Westernism: the Ideology of Hegemony – French Imperialism
Posted by musliminsuffer on October 15, 2010
In the Name of Allah, the Compassionate, the Merciful
=== News Update ===
Westernism: the Ideology of Hegemony
By Dr Javed Jamil
Though British Imperialism and its shoots are the biggest perpetrators of crimes against humanity, other Western countries have also made strong contributions. France has also been a big colonizer.
In the 19th and 20th centuries, the colonial empire of France was the sixth largest in the world behind the British Empire, the Russian Empire, the Spanish Empire, the Ottoman Empire, and the Qing Empire. The French colonial empire extended over 12,000,000 km² of land at its height in the 1920s and 1930s. It had under it almpst 9 percent of the total area of the land. French became the fourth-most spoken colonial European language, behind English, Spanish, and Portuguese.
In 18th Century there was a rivalry between France and Britain for supremacy in Northern and South America and some parts of India but ultimately Britishers defeated French. Then France focussed on Africa and in the 19th century, it established a new empire in Africa and South East Asia. By the 1960s most of the French Colonies gained independence include the last ones in Vietnam and Algeria.
Though france has not been as ruthless in suppression as Bririshers and Prtugalese, in the areas it controlled, still it has been notrious in many areas and on manyy occasions.
The period between 1830 to 1914 is in fact known as New Imperialism as it is the period which is specially known for am uprecedented attempts at capturing the lands. This began with French conquest of Algeria, and saw a fierce competition for capturing the markets of the world. British monoploy was challenged among others by France. Long Depression of 1873-1896 led to the emphasis on home industry. The resulting limitation of both domestic markets and export opportunities led government and business leaders in Europe, and later the U.S., to see the solution in sheltered overseas markets united to the home country behind imperial tariff barriers: new overseas colonies would provide export markets free of foreign competition.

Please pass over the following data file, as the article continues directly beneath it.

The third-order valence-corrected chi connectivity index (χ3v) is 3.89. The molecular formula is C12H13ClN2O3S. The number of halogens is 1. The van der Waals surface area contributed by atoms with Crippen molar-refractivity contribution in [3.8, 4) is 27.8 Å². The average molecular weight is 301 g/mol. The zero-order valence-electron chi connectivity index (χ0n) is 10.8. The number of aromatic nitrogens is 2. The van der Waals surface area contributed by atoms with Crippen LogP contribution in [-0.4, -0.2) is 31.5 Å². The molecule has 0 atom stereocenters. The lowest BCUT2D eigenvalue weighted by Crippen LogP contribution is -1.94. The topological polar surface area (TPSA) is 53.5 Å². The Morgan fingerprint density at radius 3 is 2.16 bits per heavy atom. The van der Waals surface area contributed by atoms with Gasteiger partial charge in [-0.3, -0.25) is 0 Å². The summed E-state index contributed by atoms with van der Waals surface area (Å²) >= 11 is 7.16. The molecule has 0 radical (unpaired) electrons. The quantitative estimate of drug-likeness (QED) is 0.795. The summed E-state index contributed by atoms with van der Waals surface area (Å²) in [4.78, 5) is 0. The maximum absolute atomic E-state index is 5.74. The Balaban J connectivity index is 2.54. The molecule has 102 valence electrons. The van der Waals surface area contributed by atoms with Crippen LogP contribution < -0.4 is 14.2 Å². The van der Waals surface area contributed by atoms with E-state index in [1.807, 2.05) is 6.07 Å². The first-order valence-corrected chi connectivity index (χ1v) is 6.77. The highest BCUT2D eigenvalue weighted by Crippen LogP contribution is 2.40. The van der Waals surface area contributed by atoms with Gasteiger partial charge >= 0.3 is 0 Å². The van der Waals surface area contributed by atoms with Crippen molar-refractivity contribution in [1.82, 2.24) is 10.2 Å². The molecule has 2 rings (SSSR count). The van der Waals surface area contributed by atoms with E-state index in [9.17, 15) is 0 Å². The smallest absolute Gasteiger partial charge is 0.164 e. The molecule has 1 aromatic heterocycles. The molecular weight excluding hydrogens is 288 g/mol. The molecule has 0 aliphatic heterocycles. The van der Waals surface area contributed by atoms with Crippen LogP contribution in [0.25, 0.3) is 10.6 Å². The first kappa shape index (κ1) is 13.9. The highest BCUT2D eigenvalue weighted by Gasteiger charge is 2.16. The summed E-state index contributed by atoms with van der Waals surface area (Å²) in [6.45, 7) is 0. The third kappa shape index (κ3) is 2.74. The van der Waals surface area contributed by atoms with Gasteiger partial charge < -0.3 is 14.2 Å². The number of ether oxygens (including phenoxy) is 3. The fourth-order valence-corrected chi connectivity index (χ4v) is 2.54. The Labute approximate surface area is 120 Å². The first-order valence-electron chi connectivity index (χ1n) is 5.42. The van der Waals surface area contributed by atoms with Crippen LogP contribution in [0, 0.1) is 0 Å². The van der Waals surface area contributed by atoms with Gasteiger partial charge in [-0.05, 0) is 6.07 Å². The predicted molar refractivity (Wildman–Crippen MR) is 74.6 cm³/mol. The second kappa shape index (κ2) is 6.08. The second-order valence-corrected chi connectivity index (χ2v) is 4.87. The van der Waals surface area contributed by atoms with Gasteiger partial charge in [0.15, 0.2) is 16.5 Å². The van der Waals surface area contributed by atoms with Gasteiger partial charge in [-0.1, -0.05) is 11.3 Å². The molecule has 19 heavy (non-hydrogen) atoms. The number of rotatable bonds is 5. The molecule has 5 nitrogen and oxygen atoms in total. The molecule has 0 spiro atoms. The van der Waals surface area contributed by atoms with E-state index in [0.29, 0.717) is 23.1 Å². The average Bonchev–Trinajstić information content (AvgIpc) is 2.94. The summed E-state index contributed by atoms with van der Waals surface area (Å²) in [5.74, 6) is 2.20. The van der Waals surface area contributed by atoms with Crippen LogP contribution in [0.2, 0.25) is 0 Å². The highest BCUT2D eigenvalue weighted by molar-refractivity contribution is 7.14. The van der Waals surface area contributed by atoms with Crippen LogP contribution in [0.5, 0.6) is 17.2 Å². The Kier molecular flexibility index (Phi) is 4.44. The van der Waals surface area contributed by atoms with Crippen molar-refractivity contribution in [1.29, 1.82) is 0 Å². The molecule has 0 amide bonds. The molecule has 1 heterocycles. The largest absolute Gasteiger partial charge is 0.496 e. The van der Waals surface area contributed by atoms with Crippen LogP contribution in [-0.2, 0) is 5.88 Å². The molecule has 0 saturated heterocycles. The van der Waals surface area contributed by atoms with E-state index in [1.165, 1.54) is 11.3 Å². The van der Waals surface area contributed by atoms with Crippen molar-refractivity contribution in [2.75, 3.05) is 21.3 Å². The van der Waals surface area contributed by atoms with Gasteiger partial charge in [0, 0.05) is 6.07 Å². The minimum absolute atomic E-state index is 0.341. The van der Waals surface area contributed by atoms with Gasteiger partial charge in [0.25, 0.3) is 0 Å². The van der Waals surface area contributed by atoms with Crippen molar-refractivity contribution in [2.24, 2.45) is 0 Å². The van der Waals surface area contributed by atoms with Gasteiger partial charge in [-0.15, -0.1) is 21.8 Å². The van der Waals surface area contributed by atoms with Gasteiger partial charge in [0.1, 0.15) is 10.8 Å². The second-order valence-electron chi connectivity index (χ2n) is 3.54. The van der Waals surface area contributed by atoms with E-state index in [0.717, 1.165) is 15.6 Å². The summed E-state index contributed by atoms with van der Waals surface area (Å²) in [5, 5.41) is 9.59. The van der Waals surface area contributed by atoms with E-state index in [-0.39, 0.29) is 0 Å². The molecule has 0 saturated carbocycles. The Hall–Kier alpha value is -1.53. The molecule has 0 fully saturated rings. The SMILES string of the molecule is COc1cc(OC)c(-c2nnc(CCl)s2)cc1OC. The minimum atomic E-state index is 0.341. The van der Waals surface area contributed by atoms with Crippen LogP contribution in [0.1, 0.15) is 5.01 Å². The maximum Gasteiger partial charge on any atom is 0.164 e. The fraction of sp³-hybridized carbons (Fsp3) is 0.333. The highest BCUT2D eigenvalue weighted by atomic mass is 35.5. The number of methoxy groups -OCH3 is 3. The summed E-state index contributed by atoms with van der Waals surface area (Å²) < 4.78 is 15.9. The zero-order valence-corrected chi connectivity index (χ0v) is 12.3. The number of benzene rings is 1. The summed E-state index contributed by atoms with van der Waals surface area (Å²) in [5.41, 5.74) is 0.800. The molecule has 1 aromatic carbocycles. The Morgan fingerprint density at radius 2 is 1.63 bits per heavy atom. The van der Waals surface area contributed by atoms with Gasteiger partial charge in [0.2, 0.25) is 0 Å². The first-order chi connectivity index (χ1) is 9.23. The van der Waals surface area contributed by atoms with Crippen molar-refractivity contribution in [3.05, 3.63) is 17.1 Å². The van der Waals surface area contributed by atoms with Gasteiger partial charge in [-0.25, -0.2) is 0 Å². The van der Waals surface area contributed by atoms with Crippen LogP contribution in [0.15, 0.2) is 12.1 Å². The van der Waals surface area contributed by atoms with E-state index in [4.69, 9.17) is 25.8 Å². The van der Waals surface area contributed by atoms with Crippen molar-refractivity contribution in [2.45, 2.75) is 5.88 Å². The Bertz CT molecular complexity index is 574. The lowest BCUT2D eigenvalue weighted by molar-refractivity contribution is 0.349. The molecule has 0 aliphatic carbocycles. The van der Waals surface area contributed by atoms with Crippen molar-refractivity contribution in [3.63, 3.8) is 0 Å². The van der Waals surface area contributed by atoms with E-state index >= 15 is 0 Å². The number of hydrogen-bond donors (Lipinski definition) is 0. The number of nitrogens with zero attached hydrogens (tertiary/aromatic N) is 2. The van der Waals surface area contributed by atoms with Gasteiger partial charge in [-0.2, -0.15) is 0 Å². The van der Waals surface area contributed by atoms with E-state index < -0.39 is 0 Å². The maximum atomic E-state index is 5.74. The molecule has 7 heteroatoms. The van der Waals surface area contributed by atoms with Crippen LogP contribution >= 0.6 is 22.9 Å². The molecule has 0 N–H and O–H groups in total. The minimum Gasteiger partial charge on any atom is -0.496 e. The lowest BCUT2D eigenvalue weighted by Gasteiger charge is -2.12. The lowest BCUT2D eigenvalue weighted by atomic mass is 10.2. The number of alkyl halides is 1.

In France, Government leaders concluded that sheltered overseas markets would solve the problems of low prices and over-accumulation of surplus capital caused by shrinking continental markets.
The expansion of the French colonial empire did also provide a psychological recoup after its humiliating defeat in the Franco-Prussian War of 1871; the military actions were seen as ‘the first, faltering steps of convalescence’. This plan, however, did meet with some popular resistance, and Ferry, the proponent of this exercie, himself was removed from office twice over colonial disputes.
The New Imprilaism had several social implications. The social scientists led by Rudyard Kipling urged Western powers to civilise the rest of the world through expnasion even if they did not want their Western civilisation. He urged them, using his words, “to take up the White Man’sburden”. To stop the rise of labour power stirred by socialists, military jingoism was used. They also implanted corrupt leaders in the countries they ruled.
France Role in First and Second World War and itsdeaths
The First World War took place in Europe between 1914 and 1918. In this war, the Allied Powers defeated the Central Powers. France, Russia, the British Empire, Italy and the United States led the Allied Powers. The Central Powers comprised of Austria-Hungary, the German Empire, Bulgaria and the Ottomon Empire. But the cost of the war was very high. Let me quote from an article, “Role of France in the First World War”:
“The first four months of the war, led to heavy losses for France. In France, around 850,000 people were dead. ..There was large-scale slaughter. The number of casualties increased in 1915. Later the symbolic tragedy of Verdun took place. United States entered the war in 1917. With the country’s entry, the war turned in the favor of the allies. ….. The birthrate dropped tremendously after the war. In the year 1919, France fell short of around 3 million workers.”
There were more than one hundred thousand other deaths as a result of the war.